Tuesday, March 23, 2010

Pride and Prejudice

I can't believe I have never done a post of my fav movie. I can't tell you how many times I've seen it, but everytime I watch it I fall in Love all over again. Hope you will too!

Mrs. Bennet: Netherfield Park is let at last. Have you heard who has taken it?
Mr. Bennet: I have.

Elizabeth Bennet: Which of these painted peacocks is our Mr. Bingley?
Charlotte Lucas: He's the one on the left. And on the right is his sister.

Elizabeth Bennet: And the person with the quizzical brow?

Charlotte Lucas: That is his good friend, Mr. Darcy.


Mr. Bingley: I have never seen so many pretty girls in my life!
Mr. Darcy: On the contrary, you were dancing with the only handsome girl in the room.

Mr. Bingley: She is the most beautiful creature I have ever beheld! But her sister Elizabeth is very agreeable...

Mr. Darcy: Perfectly tolerable, I daresay, but not handsome enough to tempt me.


Elizabeth Bennet: I wonder who first discovered the power of poetry in driving away love?
Mr. Darcy: I thought that poetry was the food of love.

Elizabeth Bennet: Of a fine stout love, it may. But if it is only a vague inclination I'm convinced one poor sonnet will kill it stone dead
.
Mr. Darcy: So what do you recommend to encourage affection?
Elizabeth Bennet: Dancing. Even if one's partner is barely tolerable.


Elizabeth Bennet: Mr Darcy? I'd more easily forgive his vanity had he not wounded mine. But no matter. I doubt we shall ever speak again.

Elizabeth Bennet: Are you too proud, Mr. Darcy? And tell me, would you consider pride to be a fault or a virtue?
Mr. Darcy: That I couldn't say.

Elizabeth Bennet: Because we're desperately trying to find a fault in you.

Mr. Darcy: Perhaps it is that I find it difficult to forgive others, or their follies and vices against me. My good opinion once lost is lost forever.

Elizabeth Bennet: Oh dear I cannot tease you about that. What a shame for I dearly love to laugh.


Mr. Darcy: May I have the next dance, Miss Elizabeth? Elizabeth Bennet: You may. Elizabeth Bennet: Did I just agree to dance with Mr. Darcy? Charlotte Lucas: I daresay you will find him to be very amiable. Elizabeth Bennet: That would be most inconvenient since I have sworn to loathe him for all eternity.

Mr Darcy: Why do you ask such a question?
Elizabeth Bennet:
To make out your character, Mr Darcy.
Mr Darcy:
And what have you discovered?
Elizabeth Bennet:
Very little. I hear such different accounts of you as puzzle me exceedingly.
Mr Darcy:
I hope to afford you more clarity in the future.


Mr. Darcy: I, do not have the talent of conversing easily with people I have never met before.
Elizabeth Bennet
: Perhaps you should take your aunt's advice and practice?


Mr. Darcy: Miss Elizabeth. I have struggled in vain and I can bear it no longer. These past few months have been a torment. I came to Rosings with the single object of seeing you. I had to see you. I have fought against my better judgment, my family's expectations, the inferiority of your birth, my rank and circumstance. All these things I am willing to put aside and ask you to end my agony.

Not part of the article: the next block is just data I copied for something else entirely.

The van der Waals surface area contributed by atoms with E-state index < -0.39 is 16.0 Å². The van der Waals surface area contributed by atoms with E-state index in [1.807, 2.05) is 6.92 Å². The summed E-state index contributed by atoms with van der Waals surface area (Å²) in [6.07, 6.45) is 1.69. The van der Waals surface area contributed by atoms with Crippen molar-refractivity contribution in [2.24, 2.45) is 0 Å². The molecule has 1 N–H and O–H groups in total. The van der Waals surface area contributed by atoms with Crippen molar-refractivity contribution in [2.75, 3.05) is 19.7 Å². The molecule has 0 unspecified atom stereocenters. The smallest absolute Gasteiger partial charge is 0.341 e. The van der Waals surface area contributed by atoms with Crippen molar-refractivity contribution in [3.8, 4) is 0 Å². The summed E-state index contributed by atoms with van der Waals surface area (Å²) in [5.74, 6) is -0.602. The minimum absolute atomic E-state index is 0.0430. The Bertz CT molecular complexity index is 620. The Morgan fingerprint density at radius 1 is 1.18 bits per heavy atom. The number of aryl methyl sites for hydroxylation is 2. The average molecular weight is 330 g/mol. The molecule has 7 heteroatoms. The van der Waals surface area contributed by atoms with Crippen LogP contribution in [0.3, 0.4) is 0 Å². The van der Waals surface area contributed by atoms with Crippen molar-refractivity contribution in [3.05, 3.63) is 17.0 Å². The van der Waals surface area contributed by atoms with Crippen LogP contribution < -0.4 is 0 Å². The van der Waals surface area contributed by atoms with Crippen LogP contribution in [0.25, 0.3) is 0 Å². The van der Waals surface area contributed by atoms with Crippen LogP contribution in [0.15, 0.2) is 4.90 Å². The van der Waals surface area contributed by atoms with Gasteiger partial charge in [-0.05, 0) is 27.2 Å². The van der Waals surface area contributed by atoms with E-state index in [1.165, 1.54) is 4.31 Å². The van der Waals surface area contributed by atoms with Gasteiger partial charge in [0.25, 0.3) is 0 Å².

Elizabeth Bennet:
I don't understand.
Mr. Darcy:
I love you. Most ardently. Please do me the honour of accepting my hand.


Elizabeth Bennet: Sir, I appreciate the struggle you have been through, and I am very sorry to have caused you pain. Believe me, it was unconsciously done.
Mr. Darcy:
Is this your reply?
Elizabeth Bennet:
Yes, sir.
Mr. Darcy:
Are you... are you laughing at me?
Elizabeth Bennet:
No.
Mr. Darcy:
Are you rejecting me?
Elizabeth:
I'm sure that the feelings which, as you've told me have hindered your regard, will help you in overcoming it.
Mr. Darcy:
Might I ask why, with so little endeavour at civility, I am thus repulsed?
Elizabeth Bennet:
And I might as well enquire why, with so evident a design of insulting me, you chose to tell me that you liked me against your better judgment.
Mr. Darcy
: No, believe me, I didn't mean--
Elizabeth Bennet
: If I was uncivil, then that is some excuse. But I have other reasons, you know I have.
Mr. Darcy
: What reasons?
Elizabeth Bennet
: Do you think anything might tempt me to accept the man who has ruined, perhaps forever, the happiness of a most beloved sister? Do you deny that you separated a young couple who loved each other, exposing your friend to the world for caprice and my sister to derision for disappointed hopes, involving them both in misery of the acutest kind?
Mr. Darcy
: I do not deny it.
Elizabeth Bennet
: How could you do it?
Mr. Darcy
: Because I believed your sister to be indifferent to him.
Elizabeth Bennet
: Indifferent?
Mr. Darcy
: I watched them most carefully and realized his attachment was deeper than hers.
Elizabeth Bennet
: That's because she's shy!
Mr. Darcy
: Bingley, too, is modest and was persuaded she didn't feel strongly for him--
Elizabeth Bennet
: Because you suggested it!
Mr. Darcy
: I did it for his own good!
Elizabeth Bennet